On Tuesday, millions of Americans – hundreds of Georgetown students among them – cast their ballot in the midterm elections. Showing their dissatisfaction with the state of the country, they voted out the current majority party in a marked show of protest. Yet the work has just begun for the GOP victors.
Such peaceful transfer of power is the hallmark of our democratic republic. In some countries, a drastic change in government like we saw Tuesday would lead to bloodshed. While the election was in part a correction after the huge Democratic gains in 2006 and 2008, as well as a reaction to the poor economy, a 60-65 seat swing is the largest gain for the minority party since World War II.
While our system of electing representatives is institutionalized in the Constitution, the people still need to actively exercise their right to vote to keep the system working. Tuesday’s turnout, while far from record-breaking, was impressive. With high levels of discontent in the country, it was important to see a solid turnout because it means that citizens still believe democratic elections are the way to handle political disagreements. Had turnout been low across the board, there would have been a dangerous indication that the American people did not believe voting was an effective way of expressing individual dissent.
To the distraught liberals among us, fear not – life goes on. Divided government is the standard state of American politics. Only three times since the 1970s has one party controlled both chambers of Congress and the White House. Each time, the majority party has experienced large losses in the midterm elections.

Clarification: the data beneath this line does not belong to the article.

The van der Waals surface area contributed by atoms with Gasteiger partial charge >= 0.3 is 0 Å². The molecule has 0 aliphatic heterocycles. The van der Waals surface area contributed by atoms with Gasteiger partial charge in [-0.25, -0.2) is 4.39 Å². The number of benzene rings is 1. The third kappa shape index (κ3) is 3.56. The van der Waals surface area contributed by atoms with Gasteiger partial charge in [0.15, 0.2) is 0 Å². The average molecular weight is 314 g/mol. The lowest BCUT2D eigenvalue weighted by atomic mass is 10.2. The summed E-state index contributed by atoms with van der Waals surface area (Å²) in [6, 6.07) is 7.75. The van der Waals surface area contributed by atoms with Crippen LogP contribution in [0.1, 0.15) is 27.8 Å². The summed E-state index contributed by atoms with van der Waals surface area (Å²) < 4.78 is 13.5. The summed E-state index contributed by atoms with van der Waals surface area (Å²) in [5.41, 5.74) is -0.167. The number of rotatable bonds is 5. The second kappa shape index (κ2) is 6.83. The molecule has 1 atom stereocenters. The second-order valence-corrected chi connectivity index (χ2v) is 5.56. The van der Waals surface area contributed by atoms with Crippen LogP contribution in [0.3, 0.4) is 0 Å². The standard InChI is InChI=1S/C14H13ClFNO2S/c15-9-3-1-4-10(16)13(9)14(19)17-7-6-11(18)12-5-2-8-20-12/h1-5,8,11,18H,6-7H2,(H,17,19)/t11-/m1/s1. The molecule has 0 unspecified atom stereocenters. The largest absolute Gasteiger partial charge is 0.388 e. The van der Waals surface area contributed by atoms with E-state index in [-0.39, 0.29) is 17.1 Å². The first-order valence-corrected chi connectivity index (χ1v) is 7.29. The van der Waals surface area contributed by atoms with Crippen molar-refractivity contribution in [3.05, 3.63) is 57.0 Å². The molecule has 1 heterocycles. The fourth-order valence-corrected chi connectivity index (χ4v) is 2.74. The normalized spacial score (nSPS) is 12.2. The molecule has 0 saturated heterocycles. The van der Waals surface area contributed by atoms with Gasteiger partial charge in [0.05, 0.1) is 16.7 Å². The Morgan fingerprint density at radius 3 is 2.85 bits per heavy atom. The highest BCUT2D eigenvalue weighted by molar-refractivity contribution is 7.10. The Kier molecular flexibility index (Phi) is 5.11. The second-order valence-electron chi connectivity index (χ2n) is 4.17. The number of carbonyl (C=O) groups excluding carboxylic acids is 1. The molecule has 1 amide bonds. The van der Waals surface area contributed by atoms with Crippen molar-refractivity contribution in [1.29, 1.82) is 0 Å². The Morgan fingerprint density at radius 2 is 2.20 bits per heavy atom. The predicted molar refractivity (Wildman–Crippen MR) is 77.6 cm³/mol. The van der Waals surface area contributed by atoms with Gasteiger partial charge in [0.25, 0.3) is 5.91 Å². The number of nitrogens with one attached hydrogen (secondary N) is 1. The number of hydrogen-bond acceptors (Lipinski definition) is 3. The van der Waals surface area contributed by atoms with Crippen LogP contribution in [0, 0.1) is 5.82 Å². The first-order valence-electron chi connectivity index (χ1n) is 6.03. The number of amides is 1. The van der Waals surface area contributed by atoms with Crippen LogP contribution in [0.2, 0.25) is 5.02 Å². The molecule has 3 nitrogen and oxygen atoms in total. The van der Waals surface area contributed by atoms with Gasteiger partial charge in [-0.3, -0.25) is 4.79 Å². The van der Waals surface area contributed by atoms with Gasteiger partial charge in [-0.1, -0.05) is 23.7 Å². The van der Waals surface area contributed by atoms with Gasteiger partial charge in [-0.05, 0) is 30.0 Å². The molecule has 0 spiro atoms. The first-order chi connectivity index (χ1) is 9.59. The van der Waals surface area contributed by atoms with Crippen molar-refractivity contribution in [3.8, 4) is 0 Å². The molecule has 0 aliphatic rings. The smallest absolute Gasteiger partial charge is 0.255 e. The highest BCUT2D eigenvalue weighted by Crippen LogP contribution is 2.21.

To the thrilled conservatives out there, celebrate and cherish the moment; these changes do not take the place of hard work and dedication to governance. Beware, though, of the curse of actually governing; it is far easier to be a minority party that does not bear the responsibility for tangible achievements or failures. For the GOP, the real work of governing, not merely resisting and obstructing the efforts of others, begins today. While the past two years have produced vitriolic rhetoric and partisan-line votes, forging compromise will be necessary to pass essential legislation like operating budgets.
As the raw emotions of bitter defeat and the exhilaration of a hard-fought win fade away, the focus must turn to finishing the work of this congressional term and begin to focus on the work of the next two years. These coming years, though, will be a critical period leading up to the 2012 election cycle, which, if Tuesday is any indicator, will be contentious. The issues that came to define this past election cycle – mainly the national debt and the economy – are long-term issues. The campaigning will begin again, primaries will start to loom in the distance and the opportunity to cast a vote and change the national government will be here soon enough.
We all need to keep a level head going forward. The balance of political power will always be in flux, but the key institutions of change will remain as long as we have faith in them.